Politicians keen to make a mark or leave a legacy are enthusiastic about the HS2 high-speed rail northern extension. But it is easy to see why homeowners and businesses based anywhere near the proposed railway are less keen.
While our leaders are playing with other people’s money and tend to think the dear old taxpayer won’t notice a few billion pounds here or there, householders and businesses along the route understandably resent their most valuable assets being put at risk. Not to mention the added worry of having to wait perhaps five years to find out if they are entitled to any compensation.
Laws governing payments to those affected by grand projects such as HS2 are complex and often apparently arbitrary. For example, people living within the M25 motorway or in Birmingham near the proposed railway route will have fewer grounds for compensation than property owners in the countryside. Similarly, businesses with a rateable value of more than £34,800 a year will find it harder to claim than those below that cut-off.
Enthusiasts keen to see nothing stand in the path of progress have made much of the Exceptional Hardship Scheme (EHS). This is intended to help people who have an urgent need to sell their property but cannot do so, except at a substantially reduced price.
Unfortunately, official guidance does not include a definitive list of who is entitled to claim. Examples might include, though, couples selling up because of divorce, people relocating for work reasons or those affected by serious illness. It is understood, however, that more than half the applications made to the EHS for the London to Birmingham part of HS2, announced last year, have already been rejected.
For those affected, a few key dates might be worth bearing in mind. The route is due to be finalised some time this spring, with a Bill going before Parliament in the autumn. It is hoped that the project will receive Royal Assent in March 2015, and that work will begin in 2018. Finally, the first trains are scheduled to run in 2026.
Richard Asher, a director specialising in compulsory purchase issues at Savills, told me: "Once the route has been safeguarded, three things can happen. All residential occupiers within the safeguarded zone and business premises with a rateable value of less than £34,800 can serve a blight notice, asking HS2 to buy their property. All planning applications within the safeguarded zone will have to be referred to HS2, who will have the power to refuse such application.
"Residential owners who live outside the safeguarding limit but within a corridor of 60 metres either side of the safeguarding zone may also be able to require HS2 to buy their home, but only if they live in the country. This option is not available within the M25 or the conurbation of Birmingham.”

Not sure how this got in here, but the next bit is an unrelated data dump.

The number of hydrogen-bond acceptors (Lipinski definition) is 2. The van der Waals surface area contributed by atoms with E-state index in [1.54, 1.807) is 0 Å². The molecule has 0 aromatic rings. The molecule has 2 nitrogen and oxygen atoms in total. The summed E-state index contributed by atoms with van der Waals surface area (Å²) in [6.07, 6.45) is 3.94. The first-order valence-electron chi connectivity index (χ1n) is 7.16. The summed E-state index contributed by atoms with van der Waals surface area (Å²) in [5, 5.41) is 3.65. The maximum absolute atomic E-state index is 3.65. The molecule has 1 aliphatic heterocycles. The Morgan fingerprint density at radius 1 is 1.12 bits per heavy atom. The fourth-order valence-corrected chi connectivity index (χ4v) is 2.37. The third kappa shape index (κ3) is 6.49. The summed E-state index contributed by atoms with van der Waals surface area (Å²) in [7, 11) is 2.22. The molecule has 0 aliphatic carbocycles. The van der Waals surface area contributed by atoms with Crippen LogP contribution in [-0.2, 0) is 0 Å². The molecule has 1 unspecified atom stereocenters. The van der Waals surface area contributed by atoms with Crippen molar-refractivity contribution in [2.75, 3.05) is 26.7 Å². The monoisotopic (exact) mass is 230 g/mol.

Quite why people in these areas should be treated differently remains unclear. Similarly, it is hard lines on businesses with a rateable value more than £34,800, which will have to wait until HS2 has compulsory purchase powers. That will happen only when the parliamentary Bill has received Royal Assent, which will not be before 2018. This means a minimum of five years’ uncertainty – possibly more if, as has been known to occur, the railway fails to run on time.
The Government is not, however, in the business of upsetting voters and it would be wrong to exaggerate the problems. Nick Barnes of Chesterton Humberts said: "On the face of it, the proposed compensation arrangements appear to be fair and reasonable. Claims for residential dwellings should be relatively simple, although those for commercial premises and farms will be more complex. They will need to consider business losses and disruption.”
Dealing with officialdom is seldom without complications and stress, he warned. "Property valuations may become contentious. Where owners dispute the amount of compensation, the burden of proof will be on the owner, not the Government.
"There may also be reluctant movers who will not be able to afford to move to a comparable property in a comparable location.”
Litigation already under way along the original HS2 proposed route reveals that people with property directly in its path may turn out to be luckier than those who live just a few hundred yards either side.
The owners of homes and businesses which have to be demolished to make way for the Government’s idea of progress are protected by statutory entitlement to compulsory purchase payments. But those well within sight and earshot of the new 250mph trains are left in limbo, awaiting further developments. For them, the sleepless nights may have only just begun.
James del Mar, head of the HS2 team at the international estate agents Knight Frank, explained: "Once the route is safeguarded, the provisions of statutory blight apply.
"It is important to note that statutory blight is only relevant where land is required for the construction or use of the railway. Should that be so, then a case can be brought for the property to be compulsorily acquired in its entirety. Any land or property owners who think they may be affected by the second phase of HS2 linking Birmingham to Leeds and Manchester should take action now to find out the extent to which the proposed route will affect them.”
Looking ahead over the very long term, people whose property is affected, but not required for either the construction or use of HS2, may eventually be able to claim financial recompense through the Land Compensation Act 1973. This allows claims to be made one year after the railway has been first used. But, as mentioned earlier, that is not expected to happen until 2026.
No wonder politicians from both the major parties who spoke in favour of HS2 on the BBC One programme Question Time in Lancaster recently were surprised at the hostile reaction of the public.
While the gains from these trains remain a far distant prospect, the pain for many property owners is here and now.